Community//

Why We Shouldn’t Measure our Current Achievements against our Personal Aspirations

When our current achievement falls short of our expectations, let’s keep in mind that a moment of immediate breakthrough and personal transformation is possible at any moment in our lives.

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The bravado of youth, our perceived invincibility at the prime of our lives, and the media’s framing of what amounts to success, shape not only the nature of our life goals but also their scale and grandeur. As many of our plans take a dip and our attempts to reinvigorate them stumble, the mental toll on our lives and the trajectory of our careers is significant.

A great deal of our stories is a clash between personal ambition and societal realities. However, it is human nature to have goals, aspirations and dreams in life. They could be simple goals or ambitious ones. Some are realised, others never materialise. The impact that a failure and under-achievement have on the person when the reality doesn’t meet personal expectations varies. Some people go into personal crises for falling short, some revisit the goals. Others move on.

The issues we consider while setting our plans are often affected by the resources we have or the society’s expectation of us. However, universally, most our plans have some general themes: the need to be heard, to be recognised, to be appreciated not only by our close family and friends, but our societies and the world at large. Many of us see a mediocre life performance and living in obscurity as failure. Others are content with an average life.

The binary notion of success and failure is itself subject to a great scrutiny. Setting a goal does not mean they are inherently right nor positive for the community. History is full of ambitious figures who left behind an imaginable trail of destruction for their people. What some societies see as a proud achievement is derided in others. The subjective nature of the definition of success attests to its elusiveness.

We also don’t factor in personal adversities that can strike us at any moment. Some personal tragedies put our plans on hold, others end them altogether. And it is not just because someone is overly idealistic about life and its complexities, but stories of success reported in media far outnumber the personal tragedies that cut short or destroy what would have been a remarkable life.

There are tremendous variations in our head-starts in life. If you were born in country devastated by conflict and extreme poverty and all your life has known is hardship and deficit in material possessions, that will probably force you to dramatically lower your expectations in life. But if you were born in a rich country where the question isn’t about what you have or haven’t, but how much you have, you may take failure and under-achievement very personally.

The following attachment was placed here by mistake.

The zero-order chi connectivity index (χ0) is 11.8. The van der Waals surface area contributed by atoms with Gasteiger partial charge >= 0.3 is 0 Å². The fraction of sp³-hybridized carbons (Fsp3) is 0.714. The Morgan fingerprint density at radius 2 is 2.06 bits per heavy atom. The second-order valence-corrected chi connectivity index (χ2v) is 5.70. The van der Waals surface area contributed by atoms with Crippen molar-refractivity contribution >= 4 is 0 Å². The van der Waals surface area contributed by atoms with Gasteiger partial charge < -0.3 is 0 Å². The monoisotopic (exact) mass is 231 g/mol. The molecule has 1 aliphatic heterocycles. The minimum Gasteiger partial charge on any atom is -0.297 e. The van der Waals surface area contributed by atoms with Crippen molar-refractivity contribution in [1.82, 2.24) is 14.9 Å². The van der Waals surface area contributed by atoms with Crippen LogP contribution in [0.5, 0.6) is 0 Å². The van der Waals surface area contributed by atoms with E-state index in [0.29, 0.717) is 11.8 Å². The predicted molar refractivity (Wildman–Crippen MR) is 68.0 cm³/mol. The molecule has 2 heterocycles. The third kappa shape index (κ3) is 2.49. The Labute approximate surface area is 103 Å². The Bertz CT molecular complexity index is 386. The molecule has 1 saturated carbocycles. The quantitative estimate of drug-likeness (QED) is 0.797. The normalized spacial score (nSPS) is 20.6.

Losing momentum to move forward and not having a growth mindset are what we should worry about and not our current achievements. Staying motivated is vital for keeping and boosting that momentum. When you pursue your goals with a laser focus, you will overlook smaller setbacks, and your personal toils will serve as a motivation for others who also struggle to keep their feet on the ground.

We are driven because we either run towards something because we want to get it or run away from it because we don’t want to end up in that particular situation. This makes the issue of transition very relevant in our lives. Life is a series of transitions. Some people call it a break. And because life is so dynamic, most breaks don’t last long. It either takes a positive or negative turn.

While it is true that a great deal of our aspirations is fuelled by passion, they are, however, fleeting in nature. There were certain things in life that I was passionate about which I no longer pursue. Passions change from time to time and from place to place. However, principles in life shouldn’t change depending on the circumstances at hand. Nelson Mandela is a perfect example of not compromising his principles in the face of lengthy imprisonment.

As humans we always reflect on our lives, the progress of our careers, our impact on society and many more. However, our reflections should not turn into a source of sadness. It should be our first step for a potential transformation and an opportunity to evolve into our best self. It should give us new purpose and an opportunity to examine our relationship with our family members and the society at large.

Our aspirations change as we age. From raising a family to engaging a positive cause for community, we become preoccupied with responsibilities. Some of these responsibilities hit us earlier than we thought. In any case, we shouldn’t grow individualistic. We should also be realistic in the limits of our personal capacity to contribute.

I think instead of dwelling on what we fell short of, we can take inspiration from the lives we touched even in smaller ways like showing kindness to a stranger, helping and uplifting those pushed to the margins of society, showing a remarkable courage in the face of an overwhelming power, exposing our social ills with the intent of rectifying them and many other ways. At least next time, instead of brooding over the insignificance of our current achievement, let’s remember society’s bar for a personal achievement is elusive and at best a creation.

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